Full Text Available The four serotypes of dengue virus (DENV are the leading cause of arboviral diseases in humans. Decades of efforts have made remarkable progress in dengue vaccine development. Despite the first dengue vaccine (dengvaxia from Sanofi Pasteur, a live-attenuated tetravalent chimeric yellow fever-dengue vaccine, has been licensed by several countries since 2016, its overall moderate efficacy (56.5–60.8% in the presence of neutralizing antibodies during the Phase 2b and 3 trials, lower efficacy among dengue naïve compared with dengue experienced individuals, and increased risk of hospitalization among young children during the follow-up highlight the need for a better understanding of humoral responses after natural DENV infection. Recent studies of more than 300 human monoclonal antibodies (mAbs against DENV have led to the discovery of several novel epitopes on the envelope protein recognized by potent neutralizing mAbs. This information together with in-depth studies on polyclonal sera and B-cells following natural DENV infection has tremendous implications for better immunogen design for a safe and effective dengue vaccine. This review outlines the progress in our understanding of mouse mAbs, human mAbs, and polyclonal sera against DENV envelope and precursor membrane proteins, two surface proteins involved in vaccine development, following natural infection; analyses of these discoveries have provided valuable insight into new strategies involving molecular technology to induce more potent neutralizing antibodies and less enhancing antibodies for next-generation dengue vaccine development.

  1. Comparative analysis of full genomic sequences among different genotypes of dengue virus type 3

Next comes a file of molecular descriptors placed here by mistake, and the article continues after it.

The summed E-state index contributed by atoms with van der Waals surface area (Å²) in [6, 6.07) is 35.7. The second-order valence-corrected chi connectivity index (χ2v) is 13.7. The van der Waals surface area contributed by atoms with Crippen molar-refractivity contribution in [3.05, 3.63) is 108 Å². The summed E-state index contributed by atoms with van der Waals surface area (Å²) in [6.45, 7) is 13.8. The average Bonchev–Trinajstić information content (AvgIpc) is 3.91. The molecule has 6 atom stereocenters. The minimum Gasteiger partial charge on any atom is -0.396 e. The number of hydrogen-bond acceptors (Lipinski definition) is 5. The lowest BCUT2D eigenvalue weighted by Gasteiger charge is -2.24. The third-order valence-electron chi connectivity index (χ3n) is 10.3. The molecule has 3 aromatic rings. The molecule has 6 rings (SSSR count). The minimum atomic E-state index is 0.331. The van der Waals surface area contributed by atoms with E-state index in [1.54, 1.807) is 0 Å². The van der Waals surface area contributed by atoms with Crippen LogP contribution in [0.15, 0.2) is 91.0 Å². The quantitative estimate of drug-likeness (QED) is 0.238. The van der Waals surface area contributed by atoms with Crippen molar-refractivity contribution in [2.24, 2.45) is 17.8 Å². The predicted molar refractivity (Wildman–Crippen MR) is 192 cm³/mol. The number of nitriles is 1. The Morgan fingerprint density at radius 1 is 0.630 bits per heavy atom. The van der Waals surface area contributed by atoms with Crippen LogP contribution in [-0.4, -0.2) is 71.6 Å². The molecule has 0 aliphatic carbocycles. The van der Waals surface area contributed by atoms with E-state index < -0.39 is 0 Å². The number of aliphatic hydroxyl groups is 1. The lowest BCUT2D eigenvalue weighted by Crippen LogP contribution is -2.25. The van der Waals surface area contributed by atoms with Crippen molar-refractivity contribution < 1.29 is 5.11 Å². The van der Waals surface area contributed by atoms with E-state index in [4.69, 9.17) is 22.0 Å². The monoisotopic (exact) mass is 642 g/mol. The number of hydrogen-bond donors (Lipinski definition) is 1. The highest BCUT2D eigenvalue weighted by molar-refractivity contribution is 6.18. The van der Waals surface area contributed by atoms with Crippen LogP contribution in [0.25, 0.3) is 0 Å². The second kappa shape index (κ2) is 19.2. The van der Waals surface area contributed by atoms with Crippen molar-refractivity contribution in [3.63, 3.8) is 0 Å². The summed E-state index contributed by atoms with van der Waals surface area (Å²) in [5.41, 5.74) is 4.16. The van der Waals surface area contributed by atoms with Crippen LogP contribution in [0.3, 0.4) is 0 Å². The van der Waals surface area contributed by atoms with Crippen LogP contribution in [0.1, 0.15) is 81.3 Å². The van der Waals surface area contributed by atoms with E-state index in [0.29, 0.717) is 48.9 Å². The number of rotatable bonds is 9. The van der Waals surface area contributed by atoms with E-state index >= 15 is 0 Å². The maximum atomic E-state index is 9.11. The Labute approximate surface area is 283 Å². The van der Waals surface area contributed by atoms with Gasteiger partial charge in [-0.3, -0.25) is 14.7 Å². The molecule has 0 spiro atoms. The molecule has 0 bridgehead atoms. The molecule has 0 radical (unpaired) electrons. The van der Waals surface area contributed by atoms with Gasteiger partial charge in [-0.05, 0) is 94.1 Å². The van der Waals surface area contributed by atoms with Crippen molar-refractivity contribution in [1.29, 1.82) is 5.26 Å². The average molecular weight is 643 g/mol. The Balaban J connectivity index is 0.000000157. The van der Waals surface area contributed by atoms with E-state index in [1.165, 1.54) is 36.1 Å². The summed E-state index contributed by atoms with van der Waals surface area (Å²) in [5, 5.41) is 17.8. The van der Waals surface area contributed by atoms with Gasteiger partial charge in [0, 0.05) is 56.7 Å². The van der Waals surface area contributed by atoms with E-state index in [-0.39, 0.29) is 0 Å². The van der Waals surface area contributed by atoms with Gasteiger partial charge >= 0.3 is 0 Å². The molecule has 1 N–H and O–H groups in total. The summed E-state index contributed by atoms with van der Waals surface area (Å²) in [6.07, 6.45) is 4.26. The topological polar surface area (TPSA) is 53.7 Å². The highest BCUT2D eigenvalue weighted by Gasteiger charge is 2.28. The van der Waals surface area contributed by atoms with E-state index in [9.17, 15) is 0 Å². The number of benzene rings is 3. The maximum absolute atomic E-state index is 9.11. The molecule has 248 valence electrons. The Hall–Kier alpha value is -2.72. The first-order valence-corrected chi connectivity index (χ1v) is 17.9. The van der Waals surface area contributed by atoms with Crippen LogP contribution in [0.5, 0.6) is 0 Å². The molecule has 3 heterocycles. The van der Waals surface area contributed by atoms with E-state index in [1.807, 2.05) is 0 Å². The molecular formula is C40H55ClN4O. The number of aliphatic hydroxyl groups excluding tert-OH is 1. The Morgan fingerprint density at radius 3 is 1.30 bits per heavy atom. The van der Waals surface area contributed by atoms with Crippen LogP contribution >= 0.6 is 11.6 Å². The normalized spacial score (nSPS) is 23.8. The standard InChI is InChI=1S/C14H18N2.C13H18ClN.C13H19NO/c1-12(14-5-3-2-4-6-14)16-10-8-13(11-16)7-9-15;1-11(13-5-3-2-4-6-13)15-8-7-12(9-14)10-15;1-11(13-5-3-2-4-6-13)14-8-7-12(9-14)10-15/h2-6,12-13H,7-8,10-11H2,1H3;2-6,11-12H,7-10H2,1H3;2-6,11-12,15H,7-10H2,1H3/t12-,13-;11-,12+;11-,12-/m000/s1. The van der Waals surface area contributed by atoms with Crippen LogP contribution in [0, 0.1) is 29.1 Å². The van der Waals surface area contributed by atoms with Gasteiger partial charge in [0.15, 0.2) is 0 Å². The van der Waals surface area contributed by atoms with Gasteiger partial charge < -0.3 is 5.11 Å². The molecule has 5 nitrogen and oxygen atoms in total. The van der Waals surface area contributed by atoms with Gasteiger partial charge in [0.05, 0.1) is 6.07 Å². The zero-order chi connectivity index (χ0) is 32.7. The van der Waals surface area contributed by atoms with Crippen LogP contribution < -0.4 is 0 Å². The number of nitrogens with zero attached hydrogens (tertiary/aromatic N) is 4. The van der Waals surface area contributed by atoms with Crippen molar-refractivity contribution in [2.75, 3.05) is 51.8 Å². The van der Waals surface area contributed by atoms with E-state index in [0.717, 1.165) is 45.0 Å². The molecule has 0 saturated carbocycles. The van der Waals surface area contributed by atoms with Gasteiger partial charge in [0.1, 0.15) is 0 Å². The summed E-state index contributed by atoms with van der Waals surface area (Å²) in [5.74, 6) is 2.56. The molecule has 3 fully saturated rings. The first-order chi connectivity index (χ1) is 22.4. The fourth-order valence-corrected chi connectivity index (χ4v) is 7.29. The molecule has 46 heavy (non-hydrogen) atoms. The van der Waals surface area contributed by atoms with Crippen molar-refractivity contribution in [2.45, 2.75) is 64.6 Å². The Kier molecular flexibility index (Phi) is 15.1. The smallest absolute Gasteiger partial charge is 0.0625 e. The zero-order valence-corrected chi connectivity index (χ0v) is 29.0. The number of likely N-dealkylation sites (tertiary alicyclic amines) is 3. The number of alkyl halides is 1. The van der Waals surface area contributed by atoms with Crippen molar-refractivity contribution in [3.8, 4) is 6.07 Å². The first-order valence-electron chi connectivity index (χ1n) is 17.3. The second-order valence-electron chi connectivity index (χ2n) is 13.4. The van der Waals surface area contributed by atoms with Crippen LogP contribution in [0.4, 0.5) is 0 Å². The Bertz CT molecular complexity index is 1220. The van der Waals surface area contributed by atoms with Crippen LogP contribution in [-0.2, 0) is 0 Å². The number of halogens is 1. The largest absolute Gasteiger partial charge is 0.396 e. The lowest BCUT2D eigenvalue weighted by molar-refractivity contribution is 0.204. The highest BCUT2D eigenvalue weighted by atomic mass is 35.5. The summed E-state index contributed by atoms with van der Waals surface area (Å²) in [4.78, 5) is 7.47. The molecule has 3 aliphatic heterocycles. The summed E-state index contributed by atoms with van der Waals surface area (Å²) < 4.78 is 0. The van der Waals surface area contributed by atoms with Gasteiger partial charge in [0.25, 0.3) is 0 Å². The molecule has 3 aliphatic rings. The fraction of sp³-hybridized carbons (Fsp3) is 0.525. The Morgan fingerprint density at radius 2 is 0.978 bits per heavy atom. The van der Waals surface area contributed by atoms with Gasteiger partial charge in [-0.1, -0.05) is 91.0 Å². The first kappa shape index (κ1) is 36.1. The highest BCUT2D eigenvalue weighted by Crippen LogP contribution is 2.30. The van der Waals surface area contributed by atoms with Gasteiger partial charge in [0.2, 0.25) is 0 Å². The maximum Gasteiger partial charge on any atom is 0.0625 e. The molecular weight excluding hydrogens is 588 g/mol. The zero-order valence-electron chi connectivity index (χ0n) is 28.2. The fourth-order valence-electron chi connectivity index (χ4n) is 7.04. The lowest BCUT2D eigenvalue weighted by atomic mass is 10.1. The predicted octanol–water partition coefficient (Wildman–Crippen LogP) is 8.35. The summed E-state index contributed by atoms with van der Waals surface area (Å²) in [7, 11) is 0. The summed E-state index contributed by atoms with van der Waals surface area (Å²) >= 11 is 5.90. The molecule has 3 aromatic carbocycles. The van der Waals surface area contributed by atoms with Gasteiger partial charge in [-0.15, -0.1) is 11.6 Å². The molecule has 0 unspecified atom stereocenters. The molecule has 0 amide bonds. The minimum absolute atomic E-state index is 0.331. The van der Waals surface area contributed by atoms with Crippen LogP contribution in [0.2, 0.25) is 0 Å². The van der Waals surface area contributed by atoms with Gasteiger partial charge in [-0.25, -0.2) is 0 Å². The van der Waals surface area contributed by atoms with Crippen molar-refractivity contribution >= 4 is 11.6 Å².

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    Lin Ting-Hsiang

    2008-05-01

    Full Text Available Abstract Background Although the previous study demonstrated the envelope protein of dengue viruses is under purifying selection pressure, little is known about the genetic differences of full-length viral genomes of DENV-3. In our study, complete genomic sequencing of DENV-3 strains collected from different geographical locations and isolation years were determined and the sequence diversity as well as selection pressure sites in the DENV genome other than within the E gene were also analyzed. Results Using maximum likelihood and Bayesian approaches, our phylogenetic analysis revealed that the Taiwan's indigenous DENV-3 isolated from 1994 and 1998 dengue/DHF epidemics and one 1999 sporadic case were of the three different genotypes – I, II, and III, each associated with DENV-3 circulating in Indonesia, Thailand and Sri Lanka, respectively. Sequence diversity and selection pressure of different genomic regions among DENV-3 different genotypes was further examined to understand the global DENV-3 evolution. The highest nucleotide sequence diversity among the fully sequenced DENV-3 strains was found in the nonstructural protein 2A (mean ± SD: 5.84 ± 0.54 and envelope protein gene regions (mean ± SD: 5.04 ± 0.32. Further analysis found that positive selection pressure of DENV-3 may occur in the non-structural protein 1 gene region and the positive selection site was detected at position 178 of the NS1 gene. Conclusion Our study confirmed that the envelope protein is under purifying selection pressure although it presented higher sequence diversity. The detection of positive selection pressure in the non-structural protein along genotype II indicated that DENV-3 originated from Southeast Asia needs to monitor the emergence of DENV strains with epidemic potential for better epidemic prevention and vaccine development.